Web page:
Questions about truss rod adjustments are extremely common and it’s one of those topics where everyone has something slightly different to say about it, usually of a fearful nature. But the long and short of it is that guitar necks are supposed to be as straight as the guitar can handle, but it won’t actually be possible for the neck to be 100% straight unless you’re willing to deal with intonation issues and other problems.
Companies like Suhr, for instance, are known for having some of the best fret-work in the game which means the guitar can be set up in such a way where the neck is dead straight and there isn’t any fret buzz or intonation problems.
Guitar necks are supposed to be as straight as the guitar can handle, however, not every guitar is capable of having a straight neck without intonation issues, fret buzz, or unwanted noises. A straight neck is in between a convex (too much relief) and a concave curve (backbow).
Most players like to have their guitar set up with a tiny bit of relief, but straight enough where the guitar is still fun to play. A lot of guitar players are terrified of adjusting their truss rod for some reason, usually, because of forum posters and other articles that state that a guitar is a lot more fragile than it really is, in fact, I have a guide on how to do it too.
Guitar Necks – Straight, Convex, and Concave Curves
Explained in another way, there is a lot of fear spread around the internet over the idea of adjusting the truss rod even though the chance of breaking the guitar’s rod in the middle of a truss rod adjustment is extremely, extremely low.
As long as you use 1/4 turn adjustments at a time on the truss rod and then let it sit for a few hours, you should be just fine. It’s good practice to wait for at least a few hours, however, some people argue you should wait an entire day.
Additionally, it’s best to loosen the truss rod nut (turn it counter-clockwise) by just a tiny bit before you move on to tighten it (clockwise). This will give you an idea of how tight it is already, that way you don’t over-tighten it – I talked about this in my guide to setting up PRS guitars.
I’ll touch on how to adjust your truss rod briefly in this article, but mostly for the purpose of explaining how to determine just how straight your neck is.
I’ll explore how to adjust your truss rod down to the minute detail some other day, but for now, I’ll just briefly talk about the differences between a straight neck, a back-bowed neck, and a neck with too much relief.
Adjusting Your Truss Rod
There are some useful guidelines out there for adjusting your truss rod, but you do need a few different tools in your toolbox, including feeler gauges, an Allen wrench, and a capo.
Frankly, I find that using feeler gauges is a lot easier said than done. It certainly doesn’t seem like the best way to measure the distance between the string and the fretboard.
With that said, I still haven’t found a better way of determining the curvature of the neck other than the three main strategies I’m about to explain to you now.
How To Determine The Straightness Of The Guitar Neck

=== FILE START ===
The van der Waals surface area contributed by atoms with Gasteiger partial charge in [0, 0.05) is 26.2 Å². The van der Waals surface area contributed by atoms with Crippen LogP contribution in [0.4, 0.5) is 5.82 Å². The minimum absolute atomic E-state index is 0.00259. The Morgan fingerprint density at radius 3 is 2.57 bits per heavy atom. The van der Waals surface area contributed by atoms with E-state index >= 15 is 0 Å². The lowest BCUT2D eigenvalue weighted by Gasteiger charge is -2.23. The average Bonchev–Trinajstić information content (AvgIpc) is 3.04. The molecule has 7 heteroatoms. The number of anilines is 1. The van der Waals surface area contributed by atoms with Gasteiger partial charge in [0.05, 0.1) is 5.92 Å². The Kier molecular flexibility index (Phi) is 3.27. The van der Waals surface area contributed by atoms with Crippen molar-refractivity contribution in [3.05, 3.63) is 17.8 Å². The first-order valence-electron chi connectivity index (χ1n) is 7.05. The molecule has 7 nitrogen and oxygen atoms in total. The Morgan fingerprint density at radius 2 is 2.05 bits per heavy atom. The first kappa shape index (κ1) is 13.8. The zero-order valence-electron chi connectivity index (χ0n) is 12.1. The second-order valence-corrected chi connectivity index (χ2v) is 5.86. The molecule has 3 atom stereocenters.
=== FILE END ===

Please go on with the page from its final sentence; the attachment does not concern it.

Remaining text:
1) Eye-Balling The Neck
The first tactic we’re going to explore is the “eye-ball” version, to put it in simple terms.
a) What you want to do, is you want to set your guitar’s body on the ground, with the neck facing up toward the ceiling, and you simply look down the neck and observe the curvature.
If you don’t know what you’re doing, it’s hard to determine whether it’s properly set up or not.
b) From this angle, if you pay particular attention to the area between the 3rd and 10th fret, you can see whether it’s back bowed or there is too much relief.
A back-bowed neck will look as if the top of the neck is pushing upward to the ceiling.
The range between the 15th fret and the 22nd fret is too close to the body to really gauge anything about the curvature of the neck.
Dan Erlewine talks about this in his Guitar Player Repair Guide (on Amazon), but basically, back-bowing means that the guitar’s truss rod is too tight, which is pushing the fretboard toward the strings.
As I mentioned above, this will look like the area between the 3rd and 10th fret is protruding upward, so that the fretboard is either extremely close to the strings or pressed right up against them.
In other words, the guitar will become a lot easier to play with a tightened truss rod, but if it’s too tight, there will be buzzing all over the neck, especially between the 7th and 15th frets.
In the following images, I’ve used a red line to illustrate the degree of curvature in the neck.
If a neck is back-bowed, this means that you want to turn the truss rod counter-clockwise.
Excessive relief, on the other hand, means that the guitar’s truss rod is too loose.
A consequence of this is that the fretboard will be further away from the strings between the 7th and 15th frets.
A guitar with too much relief will make it much harder to play, but it will also eliminate nearly all of the string buzzing.
In my personal opinion, a guitar with a lot of relief tends to eliminate all of the buzzing, although, if you look at other articles on the internet about this topic, people will say that too much relief will cause buzzing from the lower frets (1st to 7th) and close to the pickups (15th to the 22nd).
This isn’t my experience (unless I just haven’t set it up so there is an incredible amount of relief), but it certainly makes sense if you think about it.
If there is too much relief in the neck, you want to turn the adjustment nut to the right or clockwise.
Some people describe a neck with a lot of relief as having a “mushy” quality because there is so much distance between the strings and the fret.
2) Using Feeler Gauges
Feeler gauges are small, flat pieces of steel that you slide underneath a tight space to measure the distance between two surfaces. The piece of steel is constructed at a carefully defined thickness to measure the space between the string and the fret.